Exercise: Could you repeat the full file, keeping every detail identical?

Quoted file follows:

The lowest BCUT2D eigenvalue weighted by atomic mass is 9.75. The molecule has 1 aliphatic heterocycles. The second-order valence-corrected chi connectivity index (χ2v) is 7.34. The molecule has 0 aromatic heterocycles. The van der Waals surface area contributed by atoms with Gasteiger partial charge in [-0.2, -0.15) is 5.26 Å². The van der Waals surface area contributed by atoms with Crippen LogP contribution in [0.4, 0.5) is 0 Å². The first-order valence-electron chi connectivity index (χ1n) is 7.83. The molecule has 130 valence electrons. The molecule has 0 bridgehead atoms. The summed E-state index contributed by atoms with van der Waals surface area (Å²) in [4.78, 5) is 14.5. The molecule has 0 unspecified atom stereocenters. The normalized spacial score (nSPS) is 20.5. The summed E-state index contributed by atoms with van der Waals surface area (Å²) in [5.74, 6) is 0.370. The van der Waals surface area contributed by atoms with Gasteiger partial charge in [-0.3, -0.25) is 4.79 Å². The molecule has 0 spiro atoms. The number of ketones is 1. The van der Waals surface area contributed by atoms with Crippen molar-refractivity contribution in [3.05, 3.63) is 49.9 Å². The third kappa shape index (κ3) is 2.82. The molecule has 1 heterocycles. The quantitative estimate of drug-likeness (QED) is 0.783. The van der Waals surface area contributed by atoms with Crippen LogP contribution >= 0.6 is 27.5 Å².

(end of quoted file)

The lowest BCUT2D eigenvalue weighted by atomic mass is 9.75. The molecule has 1 aliphatic heterocycles. The second-order valence-corrected chi connectivity index (χ2v) is 7.34. The molecule has 0 aromatic heterocycles. The van der Waals surface area contributed by atoms with Gasteiger partial charge in [-0.2, -0.15) is 5.26 Å². The van der Waals surface area contributed by atoms with Crippen LogP contribution in [0.4, 0.5) is 0 Å². The first-order valence-electron chi connectivity index (χ1n) is 7.83. The molecule has 130 valence electrons. The molecule has 0 bridgehead atoms. The summed E-state index contributed by atoms with van der Waals surface area (Å²) in [4.78, 5) is 14.5. The molecule has 0 unspecified atom stereocenters. The normalized spacial score (nSPS) is 20.5. The summed E-state index contributed by atoms with van der Waals surface area (Å²) in [5.74, 6) is 0.370. The van der Waals surface area contributed by atoms with Gasteiger partial charge in [-0.3, -0.25) is 4.79 Å². The molecule has 0 spiro atoms. The number of ketones is 1. The van der Waals surface area contributed by atoms with Crippen molar-refractivity contribution in [3.05, 3.63) is 49.9 Å². The third kappa shape index (κ3) is 2.82. The molecule has 1 heterocycles. The quantitative estimate of drug-likeness (QED) is 0.783. The van der Waals surface area contributed by atoms with Crippen LogP contribution >= 0.6 is 27.5 Å².